In terms of what's needed to accomplish OpenGL 4.0 compliance in Mesa, the GL Shading Language (GLSL) changes is one of the big ticket items still left while the GL_ARB_gpu_shader5, GL_ARB_gpu_shader_fp64, GL_ARB_shader_subroutine, and GL_ARB_tessellation_shader are the other major OpenGL extensions to be implemented. Intel's driver is the best off with supporting the GL 4.0 work that's been completed while the state of the Radeon and Nouveau drivers vary in their GL4 extensions coverage -- Intel's Open-Source Technology Center spearheads most of the major GL advancements inside Mesa and are thus targeting their hardware driver while the Radeon/NVIDIA drivers lag behind to varying lengths in their adoption of new extensions.
For OpenGL 4.1 compliance, the GLSL changes are left along with the GL_ARB_shader_precision and GL_ARB_vertex_attrib_64bit while everything else is crossed off for at least the Intel DRI driver. With OpenGL 4.2 are more GLSL changes plus GL_ARB_shader_image_load_store. As soon as OpenGL 4.0 compliance is reached, it doesn't look like it will take long until hitting OpenGL 4.2 unless getting caught up by the many GLSL changes.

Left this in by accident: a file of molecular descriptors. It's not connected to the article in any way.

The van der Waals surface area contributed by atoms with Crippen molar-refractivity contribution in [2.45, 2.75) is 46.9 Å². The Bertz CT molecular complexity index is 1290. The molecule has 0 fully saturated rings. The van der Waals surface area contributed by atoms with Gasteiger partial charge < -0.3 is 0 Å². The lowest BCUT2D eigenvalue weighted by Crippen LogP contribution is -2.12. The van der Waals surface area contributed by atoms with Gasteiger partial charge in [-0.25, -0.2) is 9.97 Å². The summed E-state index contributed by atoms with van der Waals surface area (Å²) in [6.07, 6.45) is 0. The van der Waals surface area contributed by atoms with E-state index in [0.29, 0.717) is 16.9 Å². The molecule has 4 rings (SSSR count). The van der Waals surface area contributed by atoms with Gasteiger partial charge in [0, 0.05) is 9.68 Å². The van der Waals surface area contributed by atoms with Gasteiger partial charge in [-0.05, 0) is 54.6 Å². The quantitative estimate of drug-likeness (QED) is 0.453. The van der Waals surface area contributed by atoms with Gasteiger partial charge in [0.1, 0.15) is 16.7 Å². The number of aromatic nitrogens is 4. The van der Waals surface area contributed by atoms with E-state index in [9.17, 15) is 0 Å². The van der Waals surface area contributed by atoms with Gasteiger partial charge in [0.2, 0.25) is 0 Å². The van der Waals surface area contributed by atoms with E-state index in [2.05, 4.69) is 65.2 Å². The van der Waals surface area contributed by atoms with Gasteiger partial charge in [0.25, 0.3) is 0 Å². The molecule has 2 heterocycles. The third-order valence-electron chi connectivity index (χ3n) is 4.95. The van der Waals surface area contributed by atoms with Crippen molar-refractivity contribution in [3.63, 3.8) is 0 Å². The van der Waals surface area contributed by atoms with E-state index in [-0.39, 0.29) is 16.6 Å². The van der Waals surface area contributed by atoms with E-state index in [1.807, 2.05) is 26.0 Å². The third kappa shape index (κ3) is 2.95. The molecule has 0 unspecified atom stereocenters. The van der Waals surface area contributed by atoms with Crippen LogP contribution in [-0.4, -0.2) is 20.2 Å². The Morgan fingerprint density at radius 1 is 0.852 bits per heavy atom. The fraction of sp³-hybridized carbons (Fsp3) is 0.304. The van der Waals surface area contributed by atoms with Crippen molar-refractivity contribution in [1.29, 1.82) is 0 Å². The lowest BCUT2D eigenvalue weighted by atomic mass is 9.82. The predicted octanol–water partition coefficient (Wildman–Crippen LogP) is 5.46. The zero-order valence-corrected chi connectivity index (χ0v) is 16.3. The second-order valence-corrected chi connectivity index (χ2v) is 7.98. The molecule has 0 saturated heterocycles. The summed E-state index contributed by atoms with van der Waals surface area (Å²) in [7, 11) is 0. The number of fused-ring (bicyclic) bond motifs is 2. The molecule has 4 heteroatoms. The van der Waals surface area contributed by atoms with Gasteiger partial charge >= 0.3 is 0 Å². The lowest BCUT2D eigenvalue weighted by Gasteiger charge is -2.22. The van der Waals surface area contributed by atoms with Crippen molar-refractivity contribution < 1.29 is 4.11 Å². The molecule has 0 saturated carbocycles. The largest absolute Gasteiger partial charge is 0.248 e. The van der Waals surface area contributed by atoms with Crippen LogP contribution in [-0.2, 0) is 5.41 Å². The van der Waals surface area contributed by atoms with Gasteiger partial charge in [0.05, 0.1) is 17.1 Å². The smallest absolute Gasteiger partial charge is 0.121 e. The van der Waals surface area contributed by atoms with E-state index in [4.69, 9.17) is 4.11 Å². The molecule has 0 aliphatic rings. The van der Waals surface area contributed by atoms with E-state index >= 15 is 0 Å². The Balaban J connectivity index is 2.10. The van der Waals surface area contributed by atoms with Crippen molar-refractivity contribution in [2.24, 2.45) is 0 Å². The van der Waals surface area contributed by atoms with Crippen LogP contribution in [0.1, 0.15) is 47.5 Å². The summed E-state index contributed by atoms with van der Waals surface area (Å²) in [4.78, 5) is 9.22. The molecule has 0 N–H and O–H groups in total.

The OpenGL 4.3 and 4.4 support meanwhile is much further out with many of those work items remaining open. The full list of GL 4.x work to be done can be found via the Mesa Git documentation. Once OpenGL 4.x support is reached, the Mesa major version number will be bumped to Mesa 11.0 for signifying the support of a major OpenGL revision. Next month meanwhile The Khronos Group is expected to announce the next-generation OpenGL standard, which will be yet another large undertaking for open-source graphics driver developers to ultimately tackle for Mesa in due time.
Update: This morning Intel also took care of OpenGL 4.4's GL_ARB_clear_texture extension.